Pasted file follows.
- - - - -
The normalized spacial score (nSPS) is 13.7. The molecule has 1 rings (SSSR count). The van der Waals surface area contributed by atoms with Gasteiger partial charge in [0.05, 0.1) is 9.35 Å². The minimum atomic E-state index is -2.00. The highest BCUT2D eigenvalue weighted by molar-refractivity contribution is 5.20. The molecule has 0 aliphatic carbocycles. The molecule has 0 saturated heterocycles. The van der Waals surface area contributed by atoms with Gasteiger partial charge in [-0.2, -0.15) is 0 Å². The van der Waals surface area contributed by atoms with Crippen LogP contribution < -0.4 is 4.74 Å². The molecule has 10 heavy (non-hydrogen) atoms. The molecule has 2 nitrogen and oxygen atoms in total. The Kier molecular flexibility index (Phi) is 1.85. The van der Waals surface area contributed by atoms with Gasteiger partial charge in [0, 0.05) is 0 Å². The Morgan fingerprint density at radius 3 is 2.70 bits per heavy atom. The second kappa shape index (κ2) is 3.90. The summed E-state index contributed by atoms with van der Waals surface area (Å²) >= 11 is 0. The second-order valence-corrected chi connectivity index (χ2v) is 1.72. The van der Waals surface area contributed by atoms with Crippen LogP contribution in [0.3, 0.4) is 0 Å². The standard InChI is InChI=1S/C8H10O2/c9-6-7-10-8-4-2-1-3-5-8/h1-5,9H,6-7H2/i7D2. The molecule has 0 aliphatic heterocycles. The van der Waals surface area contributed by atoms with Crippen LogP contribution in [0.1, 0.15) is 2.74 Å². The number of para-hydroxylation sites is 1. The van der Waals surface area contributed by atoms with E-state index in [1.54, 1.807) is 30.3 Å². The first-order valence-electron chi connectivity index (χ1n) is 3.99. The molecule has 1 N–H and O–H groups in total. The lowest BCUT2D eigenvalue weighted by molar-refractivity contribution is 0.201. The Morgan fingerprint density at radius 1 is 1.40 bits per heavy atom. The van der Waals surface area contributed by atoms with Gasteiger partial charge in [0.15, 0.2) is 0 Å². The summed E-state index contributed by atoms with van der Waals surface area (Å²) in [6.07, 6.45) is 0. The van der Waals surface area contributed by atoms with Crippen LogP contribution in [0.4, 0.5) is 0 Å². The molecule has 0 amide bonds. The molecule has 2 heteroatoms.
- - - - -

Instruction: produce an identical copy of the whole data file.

The normalized spacial score (nSPS) is 13.7. The molecule has 1 rings (SSSR count). The van der Waals surface area contributed by atoms with Gasteiger partial charge in [0.05, 0.1) is 9.35 Å². The minimum atomic E-state index is -2.00. The highest BCUT2D eigenvalue weighted by molar-refractivity contribution is 5.20. The molecule has 0 aliphatic carbocycles. The molecule has 0 saturated heterocycles. The van der Waals surface area contributed by atoms with Gasteiger partial charge in [-0.2, -0.15) is 0 Å². The van der Waals surface area contributed by atoms with Crippen LogP contribution < -0.4 is 4.74 Å². The molecule has 10 heavy (non-hydrogen) atoms. The molecule has 2 nitrogen and oxygen atoms in total. The Kier molecular flexibility index (Phi) is 1.85. The van der Waals surface area contributed by atoms with Gasteiger partial charge in [0, 0.05) is 0 Å². The Morgan fingerprint density at radius 3 is 2.70 bits per heavy atom. The second kappa shape index (κ2) is 3.90. The summed E-state index contributed by atoms with van der Waals surface area (Å²) >= 11 is 0. The second-order valence-corrected chi connectivity index (χ2v) is 1.72. The van der Waals surface area contributed by atoms with Crippen LogP contribution in [0.3, 0.4) is 0 Å². The standard InChI is InChI=1S/C8H10O2/c9-6-7-10-8-4-2-1-3-5-8/h1-5,9H,6-7H2/i7D2. The molecule has 0 aliphatic heterocycles. The van der Waals surface area contributed by atoms with Crippen LogP contribution in [0.1, 0.15) is 2.74 Å². The number of para-hydroxylation sites is 1. The van der Waals surface area contributed by atoms with E-state index in [1.54, 1.807) is 30.3 Å². The first-order valence-electron chi connectivity index (χ1n) is 3.99. The molecule has 1 N–H and O–H groups in total. The lowest BCUT2D eigenvalue weighted by molar-refractivity contribution is 0.201. The Morgan fingerprint density at radius 1 is 1.40 bits per heavy atom. The van der Waals surface area contributed by atoms with Gasteiger partial charge in [0.15, 0.2) is 0 Å². The summed E-state index contributed by atoms with van der Waals surface area (Å²) in [6.07, 6.45) is 0. The van der Waals surface area contributed by atoms with Crippen LogP contribution in [0.4, 0.5) is 0 Å². The molecule has 0 amide bonds. The molecule has 2 heteroatoms.